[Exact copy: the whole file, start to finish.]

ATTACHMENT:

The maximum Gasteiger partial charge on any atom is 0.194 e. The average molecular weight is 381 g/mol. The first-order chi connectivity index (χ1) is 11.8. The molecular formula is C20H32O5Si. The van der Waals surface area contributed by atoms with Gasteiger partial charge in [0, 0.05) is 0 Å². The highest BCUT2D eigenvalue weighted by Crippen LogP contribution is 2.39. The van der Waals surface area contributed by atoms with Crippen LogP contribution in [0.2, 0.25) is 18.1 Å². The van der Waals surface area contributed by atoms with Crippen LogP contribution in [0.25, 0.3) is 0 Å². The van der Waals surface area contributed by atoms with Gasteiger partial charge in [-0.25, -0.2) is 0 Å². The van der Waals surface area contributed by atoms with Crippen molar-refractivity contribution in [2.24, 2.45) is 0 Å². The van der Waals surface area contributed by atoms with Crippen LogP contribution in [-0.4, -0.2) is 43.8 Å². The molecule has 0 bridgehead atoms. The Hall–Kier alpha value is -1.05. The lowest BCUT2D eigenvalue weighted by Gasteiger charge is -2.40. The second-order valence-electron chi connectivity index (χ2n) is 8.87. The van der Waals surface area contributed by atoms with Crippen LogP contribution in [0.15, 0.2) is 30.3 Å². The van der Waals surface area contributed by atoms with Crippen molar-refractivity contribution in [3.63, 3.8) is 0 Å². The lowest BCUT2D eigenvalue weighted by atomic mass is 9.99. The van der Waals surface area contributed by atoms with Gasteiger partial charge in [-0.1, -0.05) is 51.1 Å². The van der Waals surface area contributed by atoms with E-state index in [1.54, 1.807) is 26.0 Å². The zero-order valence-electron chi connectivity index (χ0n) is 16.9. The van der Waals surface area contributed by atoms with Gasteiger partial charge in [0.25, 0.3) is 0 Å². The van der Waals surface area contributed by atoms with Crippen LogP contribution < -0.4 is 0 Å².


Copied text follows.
The maximum Gasteiger partial charge on any atom is 0.194 e. The average molecular weight is 381 g/mol. The first-order chi connectivity index (χ1) is 11.8. The molecular formula is C20H32O5Si. The van der Waals surface area contributed by atoms with Gasteiger partial charge in [0, 0.05) is 0 Å². The highest BCUT2D eigenvalue weighted by Crippen LogP contribution is 2.39. The van der Waals surface area contributed by atoms with Crippen LogP contribution in [0.2, 0.25) is 18.1 Å². The van der Waals surface area contributed by atoms with Crippen LogP contribution in [0.25, 0.3) is 0 Å². The van der Waals surface area contributed by atoms with Gasteiger partial charge in [-0.25, -0.2) is 0 Å². The van der Waals surface area contributed by atoms with Crippen molar-refractivity contribution in [2.24, 2.45) is 0 Å². The van der Waals surface area contributed by atoms with Crippen LogP contribution in [-0.4, -0.2) is 43.8 Å². The molecule has 0 bridgehead atoms. The Hall–Kier alpha value is -1.05. The lowest BCUT2D eigenvalue weighted by Gasteiger charge is -2.40. The second-order valence-electron chi connectivity index (χ2n) is 8.87. The van der Waals surface area contributed by atoms with Crippen LogP contribution in [0.15, 0.2) is 30.3 Å². The van der Waals surface area contributed by atoms with Crippen molar-refractivity contribution in [3.63, 3.8) is 0 Å². The lowest BCUT2D eigenvalue weighted by atomic mass is 9.99. The van der Waals surface area contributed by atoms with Gasteiger partial charge in [-0.1, -0.05) is 51.1 Å². The van der Waals surface area contributed by atoms with E-state index in [1.54, 1.807) is 26.0 Å². The zero-order valence-electron chi connectivity index (χ0n) is 16.9. The van der Waals surface area contributed by atoms with Gasteiger partial charge in [0.25, 0.3) is 0 Å². The van der Waals surface area contributed by atoms with Crippen LogP contribution < -0.4 is 0 Å².